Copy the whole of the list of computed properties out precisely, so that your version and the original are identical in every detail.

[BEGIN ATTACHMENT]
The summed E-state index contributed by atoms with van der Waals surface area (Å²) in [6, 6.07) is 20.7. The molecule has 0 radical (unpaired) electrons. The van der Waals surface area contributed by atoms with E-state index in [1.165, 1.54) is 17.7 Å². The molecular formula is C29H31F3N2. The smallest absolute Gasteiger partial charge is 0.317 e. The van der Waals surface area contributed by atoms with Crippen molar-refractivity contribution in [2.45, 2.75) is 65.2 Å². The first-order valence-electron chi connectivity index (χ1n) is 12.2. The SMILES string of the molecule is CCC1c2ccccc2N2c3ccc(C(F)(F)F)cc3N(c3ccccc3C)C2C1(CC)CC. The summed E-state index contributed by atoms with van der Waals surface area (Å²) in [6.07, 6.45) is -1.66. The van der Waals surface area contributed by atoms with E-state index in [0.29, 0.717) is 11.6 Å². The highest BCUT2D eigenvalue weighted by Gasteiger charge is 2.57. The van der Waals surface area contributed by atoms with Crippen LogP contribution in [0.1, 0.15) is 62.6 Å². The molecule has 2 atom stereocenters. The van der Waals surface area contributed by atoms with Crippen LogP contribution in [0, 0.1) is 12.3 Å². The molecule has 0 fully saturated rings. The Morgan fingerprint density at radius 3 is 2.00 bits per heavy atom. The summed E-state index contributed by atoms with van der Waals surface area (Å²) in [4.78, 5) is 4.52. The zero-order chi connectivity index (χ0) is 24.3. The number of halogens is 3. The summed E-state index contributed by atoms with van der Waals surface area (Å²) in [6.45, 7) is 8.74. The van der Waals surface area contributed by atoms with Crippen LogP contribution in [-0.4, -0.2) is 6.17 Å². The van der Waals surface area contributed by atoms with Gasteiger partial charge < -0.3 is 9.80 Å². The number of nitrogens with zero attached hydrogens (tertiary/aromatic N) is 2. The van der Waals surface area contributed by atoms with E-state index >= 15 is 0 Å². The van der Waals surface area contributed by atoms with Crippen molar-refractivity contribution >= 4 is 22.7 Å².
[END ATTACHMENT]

The summed E-state index contributed by atoms with van der Waals surface area (Å²) in [6, 6.07) is 20.7. The molecule has 0 radical (unpaired) electrons. The van der Waals surface area contributed by atoms with E-state index in [1.165, 1.54) is 17.7 Å². The molecular formula is C29H31F3N2. The smallest absolute Gasteiger partial charge is 0.317 e. The van der Waals surface area contributed by atoms with Crippen molar-refractivity contribution in [2.45, 2.75) is 65.2 Å². The first-order valence-electron chi connectivity index (χ1n) is 12.2. The SMILES string of the molecule is CCC1c2ccccc2N2c3ccc(C(F)(F)F)cc3N(c3ccccc3C)C2C1(CC)CC. The summed E-state index contributed by atoms with van der Waals surface area (Å²) in [6.07, 6.45) is -1.66. The van der Waals surface area contributed by atoms with E-state index in [0.29, 0.717) is 11.6 Å². The highest BCUT2D eigenvalue weighted by Gasteiger charge is 2.57. The van der Waals surface area contributed by atoms with Crippen LogP contribution in [0.1, 0.15) is 62.6 Å². The molecule has 2 atom stereocenters. The van der Waals surface area contributed by atoms with Crippen LogP contribution in [0, 0.1) is 12.3 Å². The molecule has 0 fully saturated rings. The Morgan fingerprint density at radius 3 is 2.00 bits per heavy atom. The summed E-state index contributed by atoms with van der Waals surface area (Å²) in [4.78, 5) is 4.52. The zero-order chi connectivity index (χ0) is 24.3. The number of halogens is 3. The summed E-state index contributed by atoms with van der Waals surface area (Å²) in [6.45, 7) is 8.74. The van der Waals surface area contributed by atoms with Crippen LogP contribution in [-0.4, -0.2) is 6.17 Å². The van der Waals surface area contributed by atoms with Gasteiger partial charge < -0.3 is 9.80 Å². The number of nitrogens with zero attached hydrogens (tertiary/aromatic N) is 2. The van der Waals surface area contributed by atoms with E-state index >= 15 is 0 Å². The van der Waals surface area contributed by atoms with Crippen molar-refractivity contribution >= 4 is 22.7 Å².